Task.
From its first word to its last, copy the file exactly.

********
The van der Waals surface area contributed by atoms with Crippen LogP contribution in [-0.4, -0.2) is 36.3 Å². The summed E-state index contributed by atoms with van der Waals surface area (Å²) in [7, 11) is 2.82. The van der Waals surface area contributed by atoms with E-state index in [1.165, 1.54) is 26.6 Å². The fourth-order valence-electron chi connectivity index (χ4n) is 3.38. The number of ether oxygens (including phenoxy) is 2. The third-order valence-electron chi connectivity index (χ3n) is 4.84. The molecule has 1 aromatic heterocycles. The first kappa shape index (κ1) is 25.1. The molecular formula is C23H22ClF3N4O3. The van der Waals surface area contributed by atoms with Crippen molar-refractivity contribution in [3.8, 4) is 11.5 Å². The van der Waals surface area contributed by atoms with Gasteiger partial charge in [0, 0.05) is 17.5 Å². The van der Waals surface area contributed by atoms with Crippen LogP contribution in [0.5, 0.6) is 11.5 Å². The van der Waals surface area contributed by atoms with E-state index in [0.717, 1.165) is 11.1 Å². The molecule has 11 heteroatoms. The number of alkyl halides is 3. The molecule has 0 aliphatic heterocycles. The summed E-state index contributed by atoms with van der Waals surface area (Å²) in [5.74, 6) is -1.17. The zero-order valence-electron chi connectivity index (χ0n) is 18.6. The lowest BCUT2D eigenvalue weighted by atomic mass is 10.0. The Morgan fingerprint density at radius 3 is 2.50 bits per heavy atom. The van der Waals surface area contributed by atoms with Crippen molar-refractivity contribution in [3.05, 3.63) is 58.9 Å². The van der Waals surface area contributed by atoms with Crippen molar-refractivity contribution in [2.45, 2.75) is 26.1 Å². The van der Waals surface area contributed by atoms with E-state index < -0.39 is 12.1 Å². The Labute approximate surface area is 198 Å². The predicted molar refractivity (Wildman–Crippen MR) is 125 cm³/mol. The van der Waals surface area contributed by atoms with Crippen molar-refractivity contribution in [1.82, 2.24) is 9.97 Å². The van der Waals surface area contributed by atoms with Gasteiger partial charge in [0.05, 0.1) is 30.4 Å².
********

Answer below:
The van der Waals surface area contributed by atoms with Crippen LogP contribution in [-0.4, -0.2) is 36.3 Å². The summed E-state index contributed by atoms with van der Waals surface area (Å²) in [7, 11) is 2.82. The van der Waals surface area contributed by atoms with E-state index in [1.165, 1.54) is 26.6 Å². The fourth-order valence-electron chi connectivity index (χ4n) is 3.38. The number of ether oxygens (including phenoxy) is 2. The third-order valence-electron chi connectivity index (χ3n) is 4.84. The molecule has 1 aromatic heterocycles. The first kappa shape index (κ1) is 25.1. The molecular formula is C23H22ClF3N4O3. The van der Waals surface area contributed by atoms with Crippen molar-refractivity contribution in [3.8, 4) is 11.5 Å². The van der Waals surface area contributed by atoms with Gasteiger partial charge in [0, 0.05) is 17.5 Å². The van der Waals surface area contributed by atoms with Crippen LogP contribution in [0.5, 0.6) is 11.5 Å². The van der Waals surface area contributed by atoms with E-state index in [0.717, 1.165) is 11.1 Å². The molecule has 11 heteroatoms. The number of alkyl halides is 3. The molecule has 0 aliphatic heterocycles. The summed E-state index contributed by atoms with van der Waals surface area (Å²) in [5.74, 6) is -1.17. The zero-order valence-electron chi connectivity index (χ0n) is 18.6. The lowest BCUT2D eigenvalue weighted by atomic mass is 10.0. The Morgan fingerprint density at radius 3 is 2.50 bits per heavy atom. The van der Waals surface area contributed by atoms with Crippen molar-refractivity contribution in [3.05, 3.63) is 58.9 Å². The van der Waals surface area contributed by atoms with Crippen molar-refractivity contribution in [2.45, 2.75) is 26.1 Å². The van der Waals surface area contributed by atoms with E-state index < -0.39 is 12.1 Å². The Labute approximate surface area is 198 Å². The predicted molar refractivity (Wildman–Crippen MR) is 125 cm³/mol. The van der Waals surface area contributed by atoms with Crippen molar-refractivity contribution in [1.82, 2.24) is 9.97 Å². The van der Waals surface area contributed by atoms with Gasteiger partial charge in [0.05, 0.1) is 30.4 Å².